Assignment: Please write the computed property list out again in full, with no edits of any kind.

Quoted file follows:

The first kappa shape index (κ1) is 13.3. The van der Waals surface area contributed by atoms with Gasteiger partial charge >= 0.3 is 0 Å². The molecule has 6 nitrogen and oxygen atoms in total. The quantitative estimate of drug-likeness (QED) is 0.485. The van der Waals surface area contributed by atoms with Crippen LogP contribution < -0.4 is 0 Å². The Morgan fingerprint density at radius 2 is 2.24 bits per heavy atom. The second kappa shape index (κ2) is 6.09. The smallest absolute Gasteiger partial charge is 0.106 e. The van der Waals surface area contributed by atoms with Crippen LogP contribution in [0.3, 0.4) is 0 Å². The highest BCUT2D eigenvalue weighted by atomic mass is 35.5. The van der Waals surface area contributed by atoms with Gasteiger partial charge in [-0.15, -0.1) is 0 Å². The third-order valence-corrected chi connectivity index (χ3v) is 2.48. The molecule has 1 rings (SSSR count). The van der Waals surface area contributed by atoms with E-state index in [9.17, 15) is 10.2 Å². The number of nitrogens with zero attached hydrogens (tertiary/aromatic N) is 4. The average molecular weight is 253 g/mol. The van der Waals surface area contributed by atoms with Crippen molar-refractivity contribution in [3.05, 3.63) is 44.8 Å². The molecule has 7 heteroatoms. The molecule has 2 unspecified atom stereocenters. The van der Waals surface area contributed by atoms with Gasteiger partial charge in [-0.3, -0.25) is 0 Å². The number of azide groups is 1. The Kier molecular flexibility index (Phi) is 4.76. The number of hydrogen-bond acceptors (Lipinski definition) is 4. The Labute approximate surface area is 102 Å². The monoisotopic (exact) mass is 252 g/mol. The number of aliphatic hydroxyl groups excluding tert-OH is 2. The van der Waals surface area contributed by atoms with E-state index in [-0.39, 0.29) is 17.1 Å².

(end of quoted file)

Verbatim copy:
The first kappa shape index (κ1) is 13.3. The van der Waals surface area contributed by atoms with Gasteiger partial charge >= 0.3 is 0 Å². The molecule has 6 nitrogen and oxygen atoms in total. The quantitative estimate of drug-likeness (QED) is 0.485. The van der Waals surface area contributed by atoms with Crippen LogP contribution < -0.4 is 0 Å². The Morgan fingerprint density at radius 2 is 2.24 bits per heavy atom. The second kappa shape index (κ2) is 6.09. The smallest absolute Gasteiger partial charge is 0.106 e. The van der Waals surface area contributed by atoms with Crippen LogP contribution in [0.3, 0.4) is 0 Å². The highest BCUT2D eigenvalue weighted by atomic mass is 35.5. The van der Waals surface area contributed by atoms with Gasteiger partial charge in [-0.15, -0.1) is 0 Å². The third-order valence-corrected chi connectivity index (χ3v) is 2.48. The molecule has 1 rings (SSSR count). The van der Waals surface area contributed by atoms with E-state index in [9.17, 15) is 10.2 Å². The number of nitrogens with zero attached hydrogens (tertiary/aromatic N) is 4. The average molecular weight is 253 g/mol. The van der Waals surface area contributed by atoms with Crippen molar-refractivity contribution in [3.05, 3.63) is 44.8 Å². The molecule has 7 heteroatoms. The molecule has 2 unspecified atom stereocenters. The van der Waals surface area contributed by atoms with Gasteiger partial charge in [-0.3, -0.25) is 0 Å². The number of azide groups is 1. The Kier molecular flexibility index (Phi) is 4.76. The number of hydrogen-bond acceptors (Lipinski definition) is 4. The Labute approximate surface area is 102 Å². The monoisotopic (exact) mass is 252 g/mol. The number of aliphatic hydroxyl groups excluding tert-OH is 2. The van der Waals surface area contributed by atoms with E-state index in [-0.39, 0.29) is 17.1 Å².